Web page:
Rapid direct flight characterizes this species. A study in Idaho showed the home ranges of males averaged 647 hectares, and reproductive females averaged 376 hectares. 4Go To Source eopugetsound.org -“Long-legged Myotis (Myotis volans)”

Behavior Of The Long-Legged Bat

There is little known about the habits of M. volans. These bats fly less erratically and more slowly than M. lucifugus and M. yumanensis. Both young and fully grown long-legged myotis leave the maternity roost in the fall, but the ensuing behavior is unknown.

While long-legged myotis are relatively tolerant of cold temperatures, the species does not have winter records. Hibernation occurs in caves during the winter, with males at hibernation sites outnumbering females. The population structure and dynamics of these bats are little known. 5Go To Source animaldiversity.org -“Myotis volans long-legged myotis”

Long-Legged Myotis Reproduction & Lifecycle

Mating happens in the fall, and fertile mothers give birth in June or July.
Females have been recorded lactating in July and August. The young long-legged myotis begin to fly in mid-July.

After a bat is a year old, it has the capacity to reproduce. The maximum recorded life expectancy is 21 years. 6Go To Source nrm.dfg.ca.gov -“California Wildlife Habitat Relationships System”

Threats To The Long-Legged Myotis Species

The largest threat known to long-legged myotis is the invasive fungal disease white-nosed syndrome (WNS). During hibernation, the disease affects bats, resulting in dehydration, emaciation, and eventual death.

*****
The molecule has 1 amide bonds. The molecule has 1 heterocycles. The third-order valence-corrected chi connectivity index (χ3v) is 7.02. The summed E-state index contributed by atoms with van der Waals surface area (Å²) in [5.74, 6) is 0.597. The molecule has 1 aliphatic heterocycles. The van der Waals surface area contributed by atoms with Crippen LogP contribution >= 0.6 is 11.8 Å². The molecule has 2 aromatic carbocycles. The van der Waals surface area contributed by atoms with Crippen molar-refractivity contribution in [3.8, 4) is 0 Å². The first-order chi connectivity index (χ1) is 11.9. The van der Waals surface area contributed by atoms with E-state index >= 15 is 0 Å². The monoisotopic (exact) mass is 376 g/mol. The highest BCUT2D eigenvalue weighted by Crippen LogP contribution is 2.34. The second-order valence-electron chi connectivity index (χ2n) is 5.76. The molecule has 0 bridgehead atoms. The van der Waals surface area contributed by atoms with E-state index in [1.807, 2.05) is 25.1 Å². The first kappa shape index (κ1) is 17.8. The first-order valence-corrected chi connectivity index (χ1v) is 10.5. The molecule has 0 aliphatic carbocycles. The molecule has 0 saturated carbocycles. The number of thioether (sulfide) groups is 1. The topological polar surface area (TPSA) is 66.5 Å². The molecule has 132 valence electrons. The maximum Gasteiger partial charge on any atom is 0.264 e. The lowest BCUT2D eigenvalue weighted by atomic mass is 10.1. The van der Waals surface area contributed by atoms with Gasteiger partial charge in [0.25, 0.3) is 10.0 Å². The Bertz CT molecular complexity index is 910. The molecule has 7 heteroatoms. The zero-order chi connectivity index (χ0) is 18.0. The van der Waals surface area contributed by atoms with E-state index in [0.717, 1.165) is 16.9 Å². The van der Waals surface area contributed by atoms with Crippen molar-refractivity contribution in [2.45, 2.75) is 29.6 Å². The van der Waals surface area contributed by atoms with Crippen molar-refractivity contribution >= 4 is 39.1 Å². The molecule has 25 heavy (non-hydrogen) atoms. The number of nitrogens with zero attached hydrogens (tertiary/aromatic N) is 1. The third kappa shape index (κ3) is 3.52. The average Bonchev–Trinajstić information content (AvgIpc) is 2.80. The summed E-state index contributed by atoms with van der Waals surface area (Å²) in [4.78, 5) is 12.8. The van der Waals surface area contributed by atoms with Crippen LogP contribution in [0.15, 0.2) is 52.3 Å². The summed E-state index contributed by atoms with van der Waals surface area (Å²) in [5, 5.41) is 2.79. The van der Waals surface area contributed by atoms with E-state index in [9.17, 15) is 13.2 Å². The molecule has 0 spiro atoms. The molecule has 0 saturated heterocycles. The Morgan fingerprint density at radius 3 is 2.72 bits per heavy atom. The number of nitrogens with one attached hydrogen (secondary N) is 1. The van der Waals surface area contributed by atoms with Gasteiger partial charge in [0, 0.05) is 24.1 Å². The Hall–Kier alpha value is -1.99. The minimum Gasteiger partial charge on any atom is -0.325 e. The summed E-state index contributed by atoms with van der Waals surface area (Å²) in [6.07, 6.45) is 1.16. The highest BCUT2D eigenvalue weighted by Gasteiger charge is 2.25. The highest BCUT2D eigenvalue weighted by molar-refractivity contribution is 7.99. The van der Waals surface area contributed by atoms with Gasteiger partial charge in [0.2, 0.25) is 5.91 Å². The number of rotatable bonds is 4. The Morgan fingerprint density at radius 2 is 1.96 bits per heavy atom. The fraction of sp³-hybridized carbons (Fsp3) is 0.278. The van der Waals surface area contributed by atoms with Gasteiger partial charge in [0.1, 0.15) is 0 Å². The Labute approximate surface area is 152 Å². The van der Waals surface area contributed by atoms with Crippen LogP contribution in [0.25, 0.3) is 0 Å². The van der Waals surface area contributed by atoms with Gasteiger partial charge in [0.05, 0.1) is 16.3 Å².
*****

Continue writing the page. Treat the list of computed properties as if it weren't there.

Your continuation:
South Dakota wildlife managers confirmed WNS there in 2018 in a long-legged myotis. Currently, however, there are no population impact estimates. 7Go To Source wildlife.utah.gov -“Long-legged Myotis (Myotis volans)”



  1. “A Species Account of the Long-Legged Myotis (Myotis Volans) | Mammals of Texas | Natural Science Research Laboratory | TTU.” Texas Tech University Natural Science Laboratory, Texas Tech University, www.depts.ttu.edu/nsrl/mammals-of-texas-online-edition/Accounts_Chiroptera/Myotis_volans.php. Accessed 8 Jan. 2021.
  2. Hutchinson, M. 2002. “Myotis volans” (On-line), Animal Diversity Web. Accessed January 08, 2021 at https://animaldiversity.org/accounts/Myotis_volans/
  3. “Long-Legged Myotis – Oregon Conservation Strategy.” The Oregon Conservation Strategy, oregonconservationstrategy.org/strategy-species/long-legged-myotis. Accessed 8 Jan. 2021.
  4. Long-legged Myotis — Myotis volans. Montana Field Guide. Montana Natural Heritage Program and Montana Fish, Wildlife and Parks. Retrieved on January 8, 2021, from http://FieldGuide.mt.gov/speciesDetail.aspx?elcode=AMACC01110
  5. Long-legged Lyotis. “Long-Legged Myotis (Myotis Volans).” Encyclopedia of Puget Sound, Puget Sound Institute, 7 May 2013, www.eopugetsound.org/articles/long-legged-myotis-myotis-volans.
  6. “LONG-LEGGED MYOTIS Myotis Volans.” California Department Of Fish And Wildlife, nrm.dfg.ca.gov/FileHandler.ashx?DocumentID=2327. Accessed 8 Jan. 2021.
  7. “Long-Legged Myotis (Myotis Volans).” Utah Division Of Wildlife Resources, Utah Division of Wildlife Resources, wildlife.utah.gov/pdf/sensitive_species/mammals_longlegged_myotis_2020.pdf. Accessed 8 Jan. 2021.